“Tie your camel”, the first time I encountered this proverb, quite unexpectedly, was at the end of an old movie, The Golden Voyage of Sinbad (1973) aired recently on TV.
The truth is that I’ve read this proverb before, but in my own language, and have never aware that Hollywood has the knowledge of it. The source of the proverb itself is actually a hadith*, recorded by Al-Tirmidhi, an Islamic scholar:
“One day Prophet Muhammad, p.b.u.h. noticed
a Bedouin leaving his camel without tying it.
He asked the Bedouin,
“Why don’t you tie down your camel?’
The Bedouin answered,
“I placed my trust in Allah,’
At that, the Prophet said,
“Tie your camel first then place your trust in Allah,’”
The message is simple yet the meaning is deep: we’re obliged to put in the efforts toward our goals, but let God decide on the best way for us to achieve it.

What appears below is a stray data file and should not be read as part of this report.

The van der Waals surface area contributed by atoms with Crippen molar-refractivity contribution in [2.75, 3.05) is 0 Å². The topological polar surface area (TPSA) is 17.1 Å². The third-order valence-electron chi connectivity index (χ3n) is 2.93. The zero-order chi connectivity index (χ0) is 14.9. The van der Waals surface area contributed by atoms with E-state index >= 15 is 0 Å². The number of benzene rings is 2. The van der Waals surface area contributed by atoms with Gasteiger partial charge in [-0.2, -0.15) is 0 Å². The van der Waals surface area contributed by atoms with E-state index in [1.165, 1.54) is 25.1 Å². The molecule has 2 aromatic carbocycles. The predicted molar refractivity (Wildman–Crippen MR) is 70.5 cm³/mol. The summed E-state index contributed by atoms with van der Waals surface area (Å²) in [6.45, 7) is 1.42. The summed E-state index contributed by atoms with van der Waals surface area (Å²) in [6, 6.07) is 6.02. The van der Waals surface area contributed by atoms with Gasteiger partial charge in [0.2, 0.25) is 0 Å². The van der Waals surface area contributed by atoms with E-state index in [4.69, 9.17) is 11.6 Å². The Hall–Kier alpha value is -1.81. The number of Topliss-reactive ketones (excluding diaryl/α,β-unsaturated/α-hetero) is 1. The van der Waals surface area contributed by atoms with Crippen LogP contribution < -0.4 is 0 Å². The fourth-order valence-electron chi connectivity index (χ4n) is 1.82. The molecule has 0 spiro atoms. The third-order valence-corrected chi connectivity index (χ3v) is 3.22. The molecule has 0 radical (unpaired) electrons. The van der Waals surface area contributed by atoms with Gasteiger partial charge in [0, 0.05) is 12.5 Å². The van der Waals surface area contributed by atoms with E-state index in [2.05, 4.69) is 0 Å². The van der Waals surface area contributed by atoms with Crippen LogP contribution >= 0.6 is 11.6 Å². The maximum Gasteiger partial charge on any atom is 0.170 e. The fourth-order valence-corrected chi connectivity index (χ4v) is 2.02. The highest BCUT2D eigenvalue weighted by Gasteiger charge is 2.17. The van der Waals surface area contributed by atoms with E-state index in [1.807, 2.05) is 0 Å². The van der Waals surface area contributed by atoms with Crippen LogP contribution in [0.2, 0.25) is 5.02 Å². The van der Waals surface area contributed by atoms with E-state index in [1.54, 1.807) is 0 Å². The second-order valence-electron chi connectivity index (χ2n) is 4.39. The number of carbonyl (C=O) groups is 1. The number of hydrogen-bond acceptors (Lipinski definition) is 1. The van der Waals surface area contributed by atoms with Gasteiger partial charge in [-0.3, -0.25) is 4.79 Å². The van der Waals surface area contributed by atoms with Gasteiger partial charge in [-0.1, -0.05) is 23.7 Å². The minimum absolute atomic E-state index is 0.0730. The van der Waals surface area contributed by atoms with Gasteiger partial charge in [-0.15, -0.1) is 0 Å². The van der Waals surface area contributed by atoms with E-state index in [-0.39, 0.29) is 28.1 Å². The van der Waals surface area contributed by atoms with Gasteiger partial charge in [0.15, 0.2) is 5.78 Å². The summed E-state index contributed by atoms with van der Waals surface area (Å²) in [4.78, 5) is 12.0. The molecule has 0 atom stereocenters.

Hence efforts might fail, but the learning remains and it will play part in our growth. With this concept then, hardships are just a vehicle to drive us closer to our goals, because God deemed we’re lacking a specific quality to move ahead, the quality that will be granted through the hardship we experienced.
That’s why the faster we accept our current hardship as an upskilling process, then by rigorously pursuing possible way outs, the way forward will soon reveal itself.
This concept itself, I believe is similar to the phrase “Ora et Labora” from Catholic practice — do let me know if I’m wrong.
So, to my fellow pandemic affected workforce, keep on exploring and keep the confidence! (byms)
(*) Prophet Muhammad (peace be upon him), sayings, actions or permission (what he doesn’t object)